Energy balance myths: Why you can gain fat in a deficit

In my previous article I debunked the myth that you can’t lose fat and build muscle at the same time. You can and most people should. And that’s not the only major misconception surrounding thermodynamics and the energy balance principle.

 

Myth: Energy balance dictates weight change

If you are in negative energy balance, your body will burn some of its own energy. If you are in positive energy balance, your body will store energy. These are irrefutable conclusions that logically follow from the laws of physics, specifically the first law of thermodynamics.

 

As a result, being in an energy deficit equals weight loss and being in an energy surplus equals weight gain, right? No doubt you’ll have seen an image like the one below.

 

Energy balance

 

In fact, the following image, which is basically the same as the above image but uglier, appears in the respectable journal of Nutrition Reviews from Oxford University Press, the largest in the world.

 

Energy balance Schoeller 2009

 

Yet it’s wrong to equate energy balance with weight change. Within the context of a sedentary individual on a balanced diet that only changes his or her energy intake, it is generally correct. However, as a law, which is how most people perceive it, it is false.

 

The logical error is that not all bodily mass corresponds with stored energy. There are many ways to change your weight while remaining in energy balance.

  • When you go on a ketogenic maintenance diet, you will almost certainly lose body mass without being in a deficit. The lost bodyweight will mostly be water as a result of the lower carbohydrate content of your diet and changes in your body’s electrolyte balance.
  • Foods that cause abdominal bloating and water retention can similarly cause weight gain without a caloric surplus.
  • Not to mention diuretics, the menstrual cycle, drugs, changes in mineral consumption, colon cleanings, creatine, etc.

There are many ways to change your weight long term without changing your body’s amount of stored energy.

 

Moreover, you can be weight stable while being in a deficit. In my article on the myth that you can’t lose fat and build muscle at the same time, I showed evidence of complete body recomposition in a client and in many scientific studies. You can gain muscle (technically lean body mass, but that’s what most people mean when they say ‘gain muscle’) just as fast as you’re losing fat and a a result your weight will remain the same. This invalidates the idea that energy balance dictates weight change, since evidently being weight stable does not mean you are in energy balance. And being in a deficit does not mean you will lose weight.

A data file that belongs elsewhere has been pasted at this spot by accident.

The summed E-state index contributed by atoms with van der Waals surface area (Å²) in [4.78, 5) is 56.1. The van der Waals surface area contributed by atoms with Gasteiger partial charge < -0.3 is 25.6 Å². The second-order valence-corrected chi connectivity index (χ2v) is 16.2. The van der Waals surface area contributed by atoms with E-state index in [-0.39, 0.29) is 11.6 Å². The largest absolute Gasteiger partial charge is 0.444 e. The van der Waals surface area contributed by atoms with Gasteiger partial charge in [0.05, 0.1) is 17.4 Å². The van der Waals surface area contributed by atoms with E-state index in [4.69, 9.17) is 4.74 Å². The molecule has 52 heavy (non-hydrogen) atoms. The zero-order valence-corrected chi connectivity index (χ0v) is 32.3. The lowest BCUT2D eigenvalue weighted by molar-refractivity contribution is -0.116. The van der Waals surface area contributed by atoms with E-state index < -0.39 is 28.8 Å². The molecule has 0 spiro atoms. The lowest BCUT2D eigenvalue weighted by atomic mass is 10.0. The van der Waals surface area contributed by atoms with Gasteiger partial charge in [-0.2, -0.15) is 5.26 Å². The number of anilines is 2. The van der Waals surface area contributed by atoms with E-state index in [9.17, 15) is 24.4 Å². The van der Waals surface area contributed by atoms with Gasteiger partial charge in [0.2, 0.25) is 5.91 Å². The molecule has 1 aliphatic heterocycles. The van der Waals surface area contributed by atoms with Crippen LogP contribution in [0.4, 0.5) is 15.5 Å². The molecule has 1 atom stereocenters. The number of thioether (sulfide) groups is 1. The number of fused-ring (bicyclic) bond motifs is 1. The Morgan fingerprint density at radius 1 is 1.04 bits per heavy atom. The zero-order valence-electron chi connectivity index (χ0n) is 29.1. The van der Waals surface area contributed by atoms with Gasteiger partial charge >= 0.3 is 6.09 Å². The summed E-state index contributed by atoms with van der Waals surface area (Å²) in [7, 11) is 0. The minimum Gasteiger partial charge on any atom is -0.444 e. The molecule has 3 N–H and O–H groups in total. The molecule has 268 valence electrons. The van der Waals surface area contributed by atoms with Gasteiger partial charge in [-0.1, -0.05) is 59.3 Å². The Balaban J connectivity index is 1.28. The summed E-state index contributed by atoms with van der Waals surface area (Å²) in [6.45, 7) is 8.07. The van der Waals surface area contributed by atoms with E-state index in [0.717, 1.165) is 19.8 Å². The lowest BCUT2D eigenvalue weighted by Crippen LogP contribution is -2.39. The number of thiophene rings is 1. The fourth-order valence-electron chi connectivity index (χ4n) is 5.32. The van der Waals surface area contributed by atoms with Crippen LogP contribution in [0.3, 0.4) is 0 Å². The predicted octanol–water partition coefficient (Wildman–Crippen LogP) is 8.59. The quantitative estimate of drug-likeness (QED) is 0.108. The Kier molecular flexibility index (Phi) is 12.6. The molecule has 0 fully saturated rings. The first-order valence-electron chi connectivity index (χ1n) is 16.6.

And yes, that means the test of finding your ‘maintenance calories’ by seeing at which caloric intake you remain weight stable for 1-2 weeks is not universally correct. I’ve had some clients achieve nearly perfect body recomposition during contest prep. Obviously, their contest prep caloric intake wasn’t their maintenance intake.

 

And it gets better.

 

Truth: You can gain weight in a deficit

In true spirit of bodybuilding nihilism, I received the following comment on this site when I explained earlier that energy balance does not dictate weight change.

 

Nihilism cant gain 3 lb of muscle lose 1 lb of fat

 

Challenge accepted. In fact, how about we double the odds? Say 6 pounds of lean body mass gain while losing 2 pounds of fat? Ok, you’re on.

 

Here’s the DXA scan progress of one of my clients. Note how he gained 6.2 lb of muscle while losing 2.1 lb of fat in under a month. Here‘s the full anonymized DXA scan report of his progression.

 

DXA weight gain in deficit

 

Don’t believe my data? In my debate about protein requirements in a deficit with Eric Helms, I brought up the Maltais et al. study that showed no difference in body composition changes between protein intakes of 1.1 – 2.1 g/kg. In this study, one group lost 1.1 kg of fat while gaining 1.7 kg of lean body mass. Another group lost 0.9 kg of fat while gaining 1.4 kg of muscle. In other words, both groups gained lean body mass (‘muscle’, as people generally use the term in this context) faster than they lost fat. And these were elderly geezers.

 

And it gets better still.

 

Truth: You can lose fat in a surplus